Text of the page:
From the Journals

More restrictive hemoglobin threshold recommended for transfusion

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Guidelines support individualized transfusion decisions

The two-tiered approach of this important update to the red blood cell transfusion guidelines acknowledges the current state of the evidence and also provides support for making more individualized transfusion decisions.

These new guidelines represent medicine at its best in that they are evidence based, derived from randomized controlled trials, reflect important clinical perspectives, and are definitive for conditions in which data are substantial, but provide greater flexibility for conditions in which data are less certain.

One major limitation of these guidelines is that they are based on hemoglobin level as the transfusion trigger, when good clinical practice dictates that the decision to transfuse should also be based on clinical factors, availability of alternative therapies, and patient preferences.

Mark H. Yazer, MD and Darrell J. Triulzi, MD, are in the division of transfusion medicine at the University of Pittsburgh Medical Center. These comments are adapted from an editorial (JAMA 2016, Oct 12. doi: 10.1001/jama.2016.10887 ). Dr Triulzi reported receiving grants from the National Heart, Lung, and Blood Institute; and receiving personal fees for serving on an advisory board for Fresenius Kabi.



New guidelines on red blood cell blood transfusion recommend a restrictive threshold in which transfusion is not indicated until the hemoglobin level is 7-8 g/dL for most patients, finding that it is safe in most clinical settings.

The guidelines, published online Oct. 12 in JAMA, are an update of the 2012 transfusion guidelines, and are a response to a more than doubling of the number of patients since enrolled in randomized controlled trials of red blood cell transfusions.

The AABB’s clinical transfusion medicine committee, led by Jeffrey L. Carson, MD, of Robert Wood Johnson Medical School, New Brunswick, N.J., analyzed data from 31 randomized controlled trials of 12,587 participants, which compared restrictive transfusion thresholds of 7-8 g/dL to more liberal thresholds of 9-10 g/dL.

This analysis showed that the use of restrictive transfusion protocols was associated with an absolute difference in 30-day mortality of three fewer deaths compared to the more liberal thresholds. There was no significant difference in 30-day mortality in trials that compared a threshold of 8-9 g/dL to a threshold of less than 7 g/dL (JAMA 2016, Oct 12. doi: 10.1001/jama.2016.9185).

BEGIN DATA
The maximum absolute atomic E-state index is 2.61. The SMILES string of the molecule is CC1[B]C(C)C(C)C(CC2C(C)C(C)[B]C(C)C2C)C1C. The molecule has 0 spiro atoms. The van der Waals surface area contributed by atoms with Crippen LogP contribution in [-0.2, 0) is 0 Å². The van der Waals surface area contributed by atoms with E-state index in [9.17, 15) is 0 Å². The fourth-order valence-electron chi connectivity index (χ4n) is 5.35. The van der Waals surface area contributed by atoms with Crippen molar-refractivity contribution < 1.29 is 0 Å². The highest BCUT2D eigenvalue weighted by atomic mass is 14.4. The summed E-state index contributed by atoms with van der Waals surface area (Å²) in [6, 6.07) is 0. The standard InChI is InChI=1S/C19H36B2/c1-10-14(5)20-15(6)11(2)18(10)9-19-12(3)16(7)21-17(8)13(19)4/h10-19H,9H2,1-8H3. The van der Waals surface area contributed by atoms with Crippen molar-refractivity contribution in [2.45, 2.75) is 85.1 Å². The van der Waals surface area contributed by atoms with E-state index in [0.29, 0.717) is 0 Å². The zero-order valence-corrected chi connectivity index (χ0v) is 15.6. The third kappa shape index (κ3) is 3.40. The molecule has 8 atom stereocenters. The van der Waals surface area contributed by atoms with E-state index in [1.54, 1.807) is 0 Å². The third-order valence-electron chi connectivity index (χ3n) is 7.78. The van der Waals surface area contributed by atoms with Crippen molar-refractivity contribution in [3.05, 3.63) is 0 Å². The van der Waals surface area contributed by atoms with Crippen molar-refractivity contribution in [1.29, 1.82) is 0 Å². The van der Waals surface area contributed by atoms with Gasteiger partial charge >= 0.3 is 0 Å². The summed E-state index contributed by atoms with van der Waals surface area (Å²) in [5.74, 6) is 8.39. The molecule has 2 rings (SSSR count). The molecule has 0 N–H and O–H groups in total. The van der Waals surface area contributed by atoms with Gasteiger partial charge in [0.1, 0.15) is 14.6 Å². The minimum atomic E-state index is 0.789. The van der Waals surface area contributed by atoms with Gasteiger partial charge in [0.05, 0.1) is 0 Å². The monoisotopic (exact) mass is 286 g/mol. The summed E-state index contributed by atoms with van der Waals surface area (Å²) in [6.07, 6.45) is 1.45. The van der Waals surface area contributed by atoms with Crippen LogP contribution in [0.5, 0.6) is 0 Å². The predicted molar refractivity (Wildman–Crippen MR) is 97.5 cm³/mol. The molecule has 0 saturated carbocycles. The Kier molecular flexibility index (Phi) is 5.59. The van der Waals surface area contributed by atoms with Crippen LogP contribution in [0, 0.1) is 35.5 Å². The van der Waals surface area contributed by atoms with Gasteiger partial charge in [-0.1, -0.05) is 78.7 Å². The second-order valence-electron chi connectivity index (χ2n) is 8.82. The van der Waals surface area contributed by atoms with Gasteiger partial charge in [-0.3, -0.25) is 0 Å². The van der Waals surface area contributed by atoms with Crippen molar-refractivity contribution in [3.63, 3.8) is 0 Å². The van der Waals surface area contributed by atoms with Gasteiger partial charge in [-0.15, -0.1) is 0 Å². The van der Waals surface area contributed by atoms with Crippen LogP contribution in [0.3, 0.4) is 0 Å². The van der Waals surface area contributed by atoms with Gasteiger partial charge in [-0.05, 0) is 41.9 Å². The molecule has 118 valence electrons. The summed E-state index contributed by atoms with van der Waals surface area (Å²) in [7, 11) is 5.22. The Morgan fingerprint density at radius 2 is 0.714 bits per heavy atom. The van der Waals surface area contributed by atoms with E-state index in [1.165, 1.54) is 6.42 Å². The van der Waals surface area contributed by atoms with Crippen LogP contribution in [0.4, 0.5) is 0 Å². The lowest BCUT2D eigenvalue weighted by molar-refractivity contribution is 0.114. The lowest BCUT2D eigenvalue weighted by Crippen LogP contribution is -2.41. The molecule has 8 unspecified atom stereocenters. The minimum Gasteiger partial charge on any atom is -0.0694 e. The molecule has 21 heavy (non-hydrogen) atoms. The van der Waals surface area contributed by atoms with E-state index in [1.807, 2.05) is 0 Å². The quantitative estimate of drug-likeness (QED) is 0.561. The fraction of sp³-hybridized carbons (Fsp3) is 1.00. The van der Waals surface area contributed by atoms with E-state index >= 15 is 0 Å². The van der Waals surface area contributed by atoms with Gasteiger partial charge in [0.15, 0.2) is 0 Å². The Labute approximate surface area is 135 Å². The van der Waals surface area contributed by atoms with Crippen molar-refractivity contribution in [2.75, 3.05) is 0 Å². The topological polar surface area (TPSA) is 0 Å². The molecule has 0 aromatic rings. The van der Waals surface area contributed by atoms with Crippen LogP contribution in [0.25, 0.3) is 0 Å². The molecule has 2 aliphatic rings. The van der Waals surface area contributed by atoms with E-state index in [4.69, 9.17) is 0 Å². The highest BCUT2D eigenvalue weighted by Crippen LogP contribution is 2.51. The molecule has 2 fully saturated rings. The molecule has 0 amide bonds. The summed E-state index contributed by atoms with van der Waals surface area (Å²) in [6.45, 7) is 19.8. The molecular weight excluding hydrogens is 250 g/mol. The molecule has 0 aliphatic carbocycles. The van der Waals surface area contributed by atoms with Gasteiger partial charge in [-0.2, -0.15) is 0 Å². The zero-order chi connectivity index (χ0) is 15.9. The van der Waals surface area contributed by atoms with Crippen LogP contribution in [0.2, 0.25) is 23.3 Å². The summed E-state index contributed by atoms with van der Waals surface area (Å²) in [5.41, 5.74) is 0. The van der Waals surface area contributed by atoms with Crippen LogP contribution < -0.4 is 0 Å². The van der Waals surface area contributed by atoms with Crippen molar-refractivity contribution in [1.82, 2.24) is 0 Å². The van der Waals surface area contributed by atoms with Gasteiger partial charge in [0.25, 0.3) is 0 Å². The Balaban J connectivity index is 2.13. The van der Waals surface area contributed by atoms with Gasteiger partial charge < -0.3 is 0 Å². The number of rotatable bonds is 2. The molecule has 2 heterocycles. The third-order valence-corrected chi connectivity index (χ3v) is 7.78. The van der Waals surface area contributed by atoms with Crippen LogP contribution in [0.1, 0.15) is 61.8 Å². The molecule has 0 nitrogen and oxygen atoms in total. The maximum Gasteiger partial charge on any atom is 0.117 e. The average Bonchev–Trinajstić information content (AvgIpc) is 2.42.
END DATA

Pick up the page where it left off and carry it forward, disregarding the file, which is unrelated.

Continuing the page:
“For all other outcomes evaluated, there was no evidence to suggest that patients were harmed by restrictive transfusion protocols, although the quality of the evidence was low for the outcomes of congestive heart failure and rebleeding,” the authors reported.

Based on these findings, they recommended a restrictive red blood cell transfusion threshold, in which transfusion is not indicated until the hemoglobin level is 7 g/dL for hospitalized adult patients who are hemodynamically stable, including critically ill patients.

However for patients undergoing orthopedic or cardiac surgery, or those with preexisting cardiovascular disease, they advised a threshold of 8 g/dL for initiating a red blood cell transfusion.

They also stressed that these recommendations did not apply to patients with acute coronary syndrome, those with severe thrombocytopenia, those treated for hematologic or oncologic disorders who at risk of bleeding, and those with chronic transfusion–dependent anemia, citing a lack of quality randomized controlled trial evidence.

The guideline authors examined the issue of the optimal length of time that red blood cell units should be stored, pointing out that there is currently no formal guidance on the optimal period of red blood cell storage prior to transfusion.

While units of red blood cells can be stored for up to 42 days, the committee said there was some evidence that longer storage may be associated with adverse transfusion outcomes.

“The RBCs stored for longer periods have decreased ability to deliver oxygen due to decreased levels of 2,3-diphsophoglycerate, decreased nitric oxide metabolism, alterations of the RBC membrane leading to increased rigidity, and increased RBC endothelial adherence,” they wrote.

Despite this, the review of 13 randomized controlled trials examining the effect of storage duration found no evidence that fresher units had any impact on mortality compared to standard issue units, nor were there any more adverse events with the standard issue units.

The absolute difference in 30-day mortality was four more deaths per 1,000 with fresher blood, and there was a higher risk of nosocomial infections among patients who received fresher red blood cell units although the authors said the quality of evidence was low.

They therefore recommended that no preference be given to fresher red blood cell units, and that all patients be treated with units chosen at any point within their licensed dating period.

Guideline development was supported by AABB. Four authors declared grants, fees, stock options or consultancies from pharmaceutical companies, but no other conflicts of interest were declared.

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